Video: Cut Copy Shows Off the Synths and Guitars Behind Its Dance-Rock Sound

"There’s just an intangible quality to vintage gear, and sometimes even the feel of using it inspires me, says Dan Whitford. "But at the same time, often it’s limited."

The Cut Copy singer, synth player, and guitarist employs a wide range of instruments when constructing the group's records. Known for their use of samples and experimentations with synths of all kinds, along with their full rock-band instrumentation, Cut Copy needs a versatile array of gear for their gigs.

Recently, Whitford and the other members of the Aussie band talked through their live rigs with Reverb, giving some insight into how they juggle vintage gear love with tour practicality, what synths are versatile enough to take the place of several studio instruments, and other similar considerations.

In the video above, he explains how the fear of seeing his beloved Sequential Circuits Prophet-5 slowly die while taking its knocks on tour led him to get a new Dave Smith Instruments Prophet-8, which offers much of the same tones with less potential heartbreak.

To nail the punchy, acid-inspired lines in several songs, his Prohet-8 is complemented by a keyboard-equipped Roland SE-02 monosynth. "They wouldn’t have been able to fit all the functionality that exists in this SE-02 into a box that big back in the ‘70s, or whenever they started making MiniMoogs," he says.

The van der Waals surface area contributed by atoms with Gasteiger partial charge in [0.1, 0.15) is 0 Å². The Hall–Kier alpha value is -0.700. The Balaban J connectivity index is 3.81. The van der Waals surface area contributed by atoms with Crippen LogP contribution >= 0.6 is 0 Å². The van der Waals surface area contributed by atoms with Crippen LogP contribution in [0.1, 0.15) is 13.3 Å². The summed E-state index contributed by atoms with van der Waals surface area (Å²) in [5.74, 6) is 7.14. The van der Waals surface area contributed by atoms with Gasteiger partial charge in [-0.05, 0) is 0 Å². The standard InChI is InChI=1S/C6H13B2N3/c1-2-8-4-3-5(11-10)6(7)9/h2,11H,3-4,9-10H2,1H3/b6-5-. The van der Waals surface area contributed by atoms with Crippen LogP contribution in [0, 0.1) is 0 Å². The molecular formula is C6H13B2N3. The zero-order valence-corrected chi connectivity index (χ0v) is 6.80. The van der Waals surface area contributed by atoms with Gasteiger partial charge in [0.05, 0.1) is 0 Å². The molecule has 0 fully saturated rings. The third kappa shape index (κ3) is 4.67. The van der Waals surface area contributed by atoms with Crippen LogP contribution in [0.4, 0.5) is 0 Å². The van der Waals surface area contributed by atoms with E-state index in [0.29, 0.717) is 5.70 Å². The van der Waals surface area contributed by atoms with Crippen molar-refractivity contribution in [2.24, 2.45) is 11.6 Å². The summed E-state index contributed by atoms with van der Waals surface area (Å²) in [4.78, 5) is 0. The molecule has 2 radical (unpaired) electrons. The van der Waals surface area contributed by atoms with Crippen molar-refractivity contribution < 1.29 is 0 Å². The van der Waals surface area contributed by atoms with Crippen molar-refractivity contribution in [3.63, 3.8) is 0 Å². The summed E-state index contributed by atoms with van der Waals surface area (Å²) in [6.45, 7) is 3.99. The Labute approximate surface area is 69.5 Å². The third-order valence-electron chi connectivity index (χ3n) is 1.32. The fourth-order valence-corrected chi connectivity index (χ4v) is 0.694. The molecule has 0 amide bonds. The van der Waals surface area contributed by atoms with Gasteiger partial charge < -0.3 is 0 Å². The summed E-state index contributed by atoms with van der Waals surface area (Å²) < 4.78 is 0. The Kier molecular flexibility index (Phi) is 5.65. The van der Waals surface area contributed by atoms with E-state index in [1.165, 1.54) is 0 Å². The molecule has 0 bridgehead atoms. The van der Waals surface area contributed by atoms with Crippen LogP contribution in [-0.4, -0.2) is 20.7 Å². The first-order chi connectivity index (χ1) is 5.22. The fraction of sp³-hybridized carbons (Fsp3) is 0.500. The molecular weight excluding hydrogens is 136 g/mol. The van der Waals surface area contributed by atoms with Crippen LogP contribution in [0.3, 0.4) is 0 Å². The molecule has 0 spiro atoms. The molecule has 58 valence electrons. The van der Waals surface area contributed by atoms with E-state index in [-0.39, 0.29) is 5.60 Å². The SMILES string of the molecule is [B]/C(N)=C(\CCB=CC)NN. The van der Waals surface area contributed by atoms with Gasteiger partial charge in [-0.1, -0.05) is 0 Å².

Bassist, guitarist, and keyboardist Ben Browning showed off his own favored stage synths, which includes a newer-era MiniMoog Voyager for its huge, three-oscillator bass sounds. He started using a Korg MicroKorg XL to replicate the thin, bright piano sounds of a Korg M1, but it also features a host of great onboard presets, including a Mellotron-like string sound.

Principal guitarist Tim Hoey is a big fan of both Fender Jazzmasters and Jaguars, with two different Jazzmaster American Vintage ‘65 Reissues in Olympic White, along with two Vox AC30s, serving as the basis of his rig.

His pedalboard includes an always-on Super Hard On boost by Zvex, an Xotic Wah, a Zvex Vextron Distortion, and an EarthQuaker Devices Sea Machine that he says they used "on everything—every guitar, every keyboard" on the band’s most recent album, Haiku From Zero.

Be sure to watch the full video above.

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